Domestically, Paranormal Activity 4 did not perform as well as Paranormal Activity 2 or Paranormal Activity 3. It debuted with $4.8 million in midnight showings. That made it the third highest in midnight grosses for a horror film behind only its predecessors, Paranormal Activity 3 ($8 million) and Paranormal Activity 2 ($6.3 million). It then grossed $15 million in its opening day, also lower than the third film ($26.2 million) and second film ($20.1 million), bringing its total to $29 million in its opening weekend. 60% of audiences that viewed it on opening weekend were under 25, and it had an equal portion of male and female watchers.
Before the opening weekend, some analysts predicted Paranormal Activity 4 to start at number-one but with a lesser gross than its predecessor. Box Office Mojo's Ray Subers cited examples of the like of fourth films in other franchises, such as Saw IV (2007), Shrek Forever After (2010), and Pirates of the Caribbean: On Stranger Tides (2011); and Grady Smith brought up the film's negative initial reviews and possible competition with another supernatural horror film Sinister. Ultimately, however, the opening weekend gross was lower than the projected numbers, including Paramount's range of $35 million–$40 million, and analysts' numbers of $40 million–$42.1 million.
After the weekend, Smith suspected the 9 a.m. Thursday screening time allowed for negative word of mouth to get out sooner and that competition from Sinister hurt its potential. Brooks Barnes of The New York Times suggested negative critical reception and viewer fatigue from the franchise as well as found footage films trying to replicate it harmed interest in Paranormal Activity 4. Megan Colligan, the president of domestic distribution for Paramount, attributed the lower-than-expected numbers to a market saturation of sequels plus the film's bigger focus on international marketing.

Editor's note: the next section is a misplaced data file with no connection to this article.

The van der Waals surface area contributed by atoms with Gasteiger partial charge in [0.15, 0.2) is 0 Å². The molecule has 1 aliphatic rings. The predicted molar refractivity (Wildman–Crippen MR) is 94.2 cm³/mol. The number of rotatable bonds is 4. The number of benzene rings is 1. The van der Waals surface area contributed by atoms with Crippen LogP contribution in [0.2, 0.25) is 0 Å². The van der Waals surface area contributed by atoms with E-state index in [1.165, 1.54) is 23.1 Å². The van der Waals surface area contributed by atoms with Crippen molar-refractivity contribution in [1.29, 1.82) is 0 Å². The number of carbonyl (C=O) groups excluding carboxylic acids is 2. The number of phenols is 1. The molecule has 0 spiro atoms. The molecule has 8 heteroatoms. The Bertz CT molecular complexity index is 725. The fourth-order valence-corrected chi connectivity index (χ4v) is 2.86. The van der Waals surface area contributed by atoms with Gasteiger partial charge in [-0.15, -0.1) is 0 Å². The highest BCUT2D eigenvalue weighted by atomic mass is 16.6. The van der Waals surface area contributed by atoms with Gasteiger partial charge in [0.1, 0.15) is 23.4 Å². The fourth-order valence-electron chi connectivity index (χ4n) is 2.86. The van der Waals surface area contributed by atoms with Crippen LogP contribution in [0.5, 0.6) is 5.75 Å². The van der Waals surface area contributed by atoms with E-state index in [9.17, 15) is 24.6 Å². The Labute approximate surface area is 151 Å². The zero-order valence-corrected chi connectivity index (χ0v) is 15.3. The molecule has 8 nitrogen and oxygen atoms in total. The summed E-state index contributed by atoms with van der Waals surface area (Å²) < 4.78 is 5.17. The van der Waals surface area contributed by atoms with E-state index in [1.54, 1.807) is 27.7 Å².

The film was predicated by Smith, since after the opening weekend, to have a front-loaded run, where most audiences rush to see the film on opening weekend only for its numbers to decline dramatically in later weeks; he cited a 38% drop in gross from Friday to Saturday ($15.1 million–$9.4 million) and the fact that front-loaded features are the most prominent in the horror genre. On the second weekend, Paranormal Activity 4 went down to fourth place, grossing $8.5 million; the total by the second weekend, $42.5 million, was $10 million lower than the opening weekend of the previous film alone, and its 71% drop was the deepest in the series, lower than the third film's 66% second-week drop. The top-15 of the weekend also included newly-entered films also underperforming, such as Cloud Atlas, Silent Hill: Revelation, Fun Size, and Chasing Mavericks; which Subers suggested allowed Argo, in its third week, to take the number-one spot.